Texas is big, and so is the variety of education opportunities available. Public, private, magnate co-cps and everything in between are available as schooling options. Research your prospective school district before you purchase a home if school quality is an important factor to your move. You can search a database of top-ranked Texas elementary, middle and high schools at GreatSchools.org.
Texas’ largest school districts include:
- Dallas, Ft. Worth, Arlington
- Houston, Sugar Land
- Austin, Round Rock
- San Antonio
Texas is a great place to pursue a higher-education degree. Universities include:
- University of Texas
- Texas A & M
- Texas Tech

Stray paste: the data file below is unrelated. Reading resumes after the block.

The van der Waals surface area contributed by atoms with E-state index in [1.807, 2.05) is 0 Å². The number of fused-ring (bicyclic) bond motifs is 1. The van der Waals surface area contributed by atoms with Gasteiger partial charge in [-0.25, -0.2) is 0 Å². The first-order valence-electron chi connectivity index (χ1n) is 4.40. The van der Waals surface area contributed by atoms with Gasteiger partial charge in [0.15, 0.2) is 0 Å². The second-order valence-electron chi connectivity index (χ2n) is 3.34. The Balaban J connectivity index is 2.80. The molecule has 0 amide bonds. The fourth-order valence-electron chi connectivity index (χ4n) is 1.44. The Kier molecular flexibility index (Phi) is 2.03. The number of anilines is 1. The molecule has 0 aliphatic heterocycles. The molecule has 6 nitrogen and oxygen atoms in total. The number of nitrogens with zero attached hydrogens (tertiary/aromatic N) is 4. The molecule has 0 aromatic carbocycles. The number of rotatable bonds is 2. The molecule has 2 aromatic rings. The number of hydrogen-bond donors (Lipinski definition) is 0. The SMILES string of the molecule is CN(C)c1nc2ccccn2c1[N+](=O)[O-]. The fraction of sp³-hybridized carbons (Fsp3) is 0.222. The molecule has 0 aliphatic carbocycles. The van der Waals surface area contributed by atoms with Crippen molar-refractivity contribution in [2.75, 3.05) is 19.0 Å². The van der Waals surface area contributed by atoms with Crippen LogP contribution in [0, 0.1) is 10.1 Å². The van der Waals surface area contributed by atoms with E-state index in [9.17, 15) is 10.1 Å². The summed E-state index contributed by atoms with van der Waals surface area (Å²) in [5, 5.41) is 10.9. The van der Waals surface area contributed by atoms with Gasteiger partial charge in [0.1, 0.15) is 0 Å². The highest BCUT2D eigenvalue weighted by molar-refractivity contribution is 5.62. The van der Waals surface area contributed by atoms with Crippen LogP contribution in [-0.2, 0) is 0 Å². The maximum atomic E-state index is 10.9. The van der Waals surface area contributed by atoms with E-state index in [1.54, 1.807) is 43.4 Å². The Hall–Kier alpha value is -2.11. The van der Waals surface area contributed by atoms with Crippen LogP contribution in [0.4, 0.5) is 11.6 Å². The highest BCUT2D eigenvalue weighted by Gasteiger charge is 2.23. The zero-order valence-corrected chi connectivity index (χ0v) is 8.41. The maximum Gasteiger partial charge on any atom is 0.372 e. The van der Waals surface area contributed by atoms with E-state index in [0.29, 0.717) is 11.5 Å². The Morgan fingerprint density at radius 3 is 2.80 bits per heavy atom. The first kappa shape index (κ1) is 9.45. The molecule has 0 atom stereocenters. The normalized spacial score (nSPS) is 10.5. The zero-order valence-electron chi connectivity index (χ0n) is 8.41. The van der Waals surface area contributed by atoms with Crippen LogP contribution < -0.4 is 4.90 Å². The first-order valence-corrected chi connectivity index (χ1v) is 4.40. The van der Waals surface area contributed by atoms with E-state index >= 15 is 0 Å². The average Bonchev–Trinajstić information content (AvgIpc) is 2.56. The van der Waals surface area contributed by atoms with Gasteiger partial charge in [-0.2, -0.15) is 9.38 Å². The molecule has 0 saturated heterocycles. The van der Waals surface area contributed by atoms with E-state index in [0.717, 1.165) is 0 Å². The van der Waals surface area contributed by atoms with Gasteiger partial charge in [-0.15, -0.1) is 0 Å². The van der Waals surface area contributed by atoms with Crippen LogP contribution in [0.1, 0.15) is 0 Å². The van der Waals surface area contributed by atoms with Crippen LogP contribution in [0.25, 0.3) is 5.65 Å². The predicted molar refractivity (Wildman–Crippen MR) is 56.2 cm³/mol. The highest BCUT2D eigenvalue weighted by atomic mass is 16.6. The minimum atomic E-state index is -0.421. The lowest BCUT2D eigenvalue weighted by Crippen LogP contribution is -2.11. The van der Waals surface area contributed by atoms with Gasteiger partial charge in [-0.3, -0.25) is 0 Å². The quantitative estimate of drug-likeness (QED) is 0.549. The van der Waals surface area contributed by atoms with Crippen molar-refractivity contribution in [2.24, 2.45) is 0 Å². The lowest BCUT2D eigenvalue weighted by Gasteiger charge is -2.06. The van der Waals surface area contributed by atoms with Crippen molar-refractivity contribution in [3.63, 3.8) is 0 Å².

Moving to a new state means you’ll have lots of question and concerns with permits, taxes, tolls, voting, trash and recycling.
Texas.gov, the official website for the state of Texas, has all the information you’ll need. You’ll learn where and how to transfer your drivers’ license, when official Texas holidays take place, about public transportation systems, and all the other information you’ll need to settle into your new home. Get started with the following list of online government resources:
- Drivers’ Licenses: You must secure a Texas driver’s license within 90 days of moving to the state. For more information, visit the Texas Department of Public Safety.
- Voter Registration: To register to vote in Texas, find out where your nearest polling location is and get other related information, visit VoteTexas.gov.
- Vehicle Registration: The Texas Department of Motor Vehicles has all the information you need about registering your vehicle in Texas.